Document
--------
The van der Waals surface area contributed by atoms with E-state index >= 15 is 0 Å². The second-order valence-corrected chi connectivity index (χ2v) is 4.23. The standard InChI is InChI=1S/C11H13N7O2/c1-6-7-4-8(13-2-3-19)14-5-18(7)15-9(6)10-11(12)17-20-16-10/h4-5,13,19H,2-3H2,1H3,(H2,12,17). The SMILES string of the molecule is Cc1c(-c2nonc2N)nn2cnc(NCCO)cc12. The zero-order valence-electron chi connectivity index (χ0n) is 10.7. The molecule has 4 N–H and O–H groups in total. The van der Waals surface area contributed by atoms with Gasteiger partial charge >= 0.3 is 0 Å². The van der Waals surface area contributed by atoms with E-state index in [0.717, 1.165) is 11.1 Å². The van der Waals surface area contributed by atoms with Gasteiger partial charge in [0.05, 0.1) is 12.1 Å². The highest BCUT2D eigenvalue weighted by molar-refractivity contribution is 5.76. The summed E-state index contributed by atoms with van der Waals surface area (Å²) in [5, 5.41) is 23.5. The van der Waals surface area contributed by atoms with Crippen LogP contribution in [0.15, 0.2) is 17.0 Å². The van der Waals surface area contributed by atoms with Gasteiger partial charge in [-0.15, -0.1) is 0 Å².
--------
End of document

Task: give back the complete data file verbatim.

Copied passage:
The van der Waals surface area contributed by atoms with E-state index >= 15 is 0 Å². The second-order valence-corrected chi connectivity index (χ2v) is 4.23. The standard InChI is InChI=1S/C11H13N7O2/c1-6-7-4-8(13-2-3-19)14-5-18(7)15-9(6)10-11(12)17-20-16-10/h4-5,13,19H,2-3H2,1H3,(H2,12,17). The SMILES string of the molecule is Cc1c(-c2nonc2N)nn2cnc(NCCO)cc12. The zero-order valence-electron chi connectivity index (χ0n) is 10.7. The molecule has 4 N–H and O–H groups in total. The van der Waals surface area contributed by atoms with Gasteiger partial charge >= 0.3 is 0 Å². The van der Waals surface area contributed by atoms with E-state index in [0.717, 1.165) is 11.1 Å². The van der Waals surface area contributed by atoms with Gasteiger partial charge in [0.05, 0.1) is 12.1 Å². The highest BCUT2D eigenvalue weighted by molar-refractivity contribution is 5.76. The summed E-state index contributed by atoms with van der Waals surface area (Å²) in [5, 5.41) is 23.5. The van der Waals surface area contributed by atoms with Crippen LogP contribution in [0.15, 0.2) is 17.0 Å². The van der Waals surface area contributed by atoms with Gasteiger partial charge in [-0.15, -0.1) is 0 Å².